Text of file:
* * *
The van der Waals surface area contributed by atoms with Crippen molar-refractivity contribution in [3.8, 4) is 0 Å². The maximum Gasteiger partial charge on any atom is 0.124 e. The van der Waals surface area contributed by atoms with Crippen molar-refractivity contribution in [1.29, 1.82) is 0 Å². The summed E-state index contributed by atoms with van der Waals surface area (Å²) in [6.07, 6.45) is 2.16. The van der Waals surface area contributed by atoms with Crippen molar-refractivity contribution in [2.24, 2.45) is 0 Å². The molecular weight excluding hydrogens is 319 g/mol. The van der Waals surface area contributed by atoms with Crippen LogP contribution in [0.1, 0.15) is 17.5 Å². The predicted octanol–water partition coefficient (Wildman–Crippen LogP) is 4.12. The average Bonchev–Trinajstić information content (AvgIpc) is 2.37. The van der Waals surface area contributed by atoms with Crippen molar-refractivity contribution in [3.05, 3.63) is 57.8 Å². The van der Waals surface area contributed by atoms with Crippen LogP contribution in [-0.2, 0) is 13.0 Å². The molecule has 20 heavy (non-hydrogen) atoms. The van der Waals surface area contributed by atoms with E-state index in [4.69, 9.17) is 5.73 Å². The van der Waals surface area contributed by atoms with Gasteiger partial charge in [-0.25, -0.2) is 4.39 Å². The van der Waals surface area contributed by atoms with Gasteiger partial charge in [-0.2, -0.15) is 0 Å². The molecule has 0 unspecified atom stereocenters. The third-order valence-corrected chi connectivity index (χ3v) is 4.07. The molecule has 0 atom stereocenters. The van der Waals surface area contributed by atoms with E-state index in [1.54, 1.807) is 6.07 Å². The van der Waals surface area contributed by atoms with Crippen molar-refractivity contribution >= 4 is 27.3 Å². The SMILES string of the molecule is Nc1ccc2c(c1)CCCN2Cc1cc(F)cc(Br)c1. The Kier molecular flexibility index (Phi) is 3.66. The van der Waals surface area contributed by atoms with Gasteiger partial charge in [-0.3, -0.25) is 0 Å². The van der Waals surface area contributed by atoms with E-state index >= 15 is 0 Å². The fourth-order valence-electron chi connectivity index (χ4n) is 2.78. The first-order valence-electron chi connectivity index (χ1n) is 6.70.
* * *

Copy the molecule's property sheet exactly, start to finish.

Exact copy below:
The van der Waals surface area contributed by atoms with Crippen molar-refractivity contribution in [3.8, 4) is 0 Å². The maximum Gasteiger partial charge on any atom is 0.124 e. The van der Waals surface area contributed by atoms with Crippen molar-refractivity contribution in [1.29, 1.82) is 0 Å². The summed E-state index contributed by atoms with van der Waals surface area (Å²) in [6.07, 6.45) is 2.16. The van der Waals surface area contributed by atoms with Crippen molar-refractivity contribution in [2.24, 2.45) is 0 Å². The molecular weight excluding hydrogens is 319 g/mol. The van der Waals surface area contributed by atoms with Crippen LogP contribution in [0.1, 0.15) is 17.5 Å². The predicted octanol–water partition coefficient (Wildman–Crippen LogP) is 4.12. The average Bonchev–Trinajstić information content (AvgIpc) is 2.37. The van der Waals surface area contributed by atoms with Crippen molar-refractivity contribution in [3.05, 3.63) is 57.8 Å². The van der Waals surface area contributed by atoms with Crippen LogP contribution in [-0.2, 0) is 13.0 Å². The molecule has 20 heavy (non-hydrogen) atoms. The van der Waals surface area contributed by atoms with E-state index in [4.69, 9.17) is 5.73 Å². The van der Waals surface area contributed by atoms with Gasteiger partial charge in [-0.25, -0.2) is 4.39 Å². The van der Waals surface area contributed by atoms with Gasteiger partial charge in [-0.2, -0.15) is 0 Å². The molecule has 0 unspecified atom stereocenters. The third-order valence-corrected chi connectivity index (χ3v) is 4.07. The molecule has 0 atom stereocenters. The van der Waals surface area contributed by atoms with E-state index in [1.54, 1.807) is 6.07 Å². The van der Waals surface area contributed by atoms with Crippen molar-refractivity contribution >= 4 is 27.3 Å². The SMILES string of the molecule is Nc1ccc2c(c1)CCCN2Cc1cc(F)cc(Br)c1. The Kier molecular flexibility index (Phi) is 3.66. The van der Waals surface area contributed by atoms with Gasteiger partial charge in [-0.3, -0.25) is 0 Å². The van der Waals surface area contributed by atoms with E-state index >= 15 is 0 Å². The fourth-order valence-electron chi connectivity index (χ4n) is 2.78. The first-order valence-electron chi connectivity index (χ1n) is 6.70.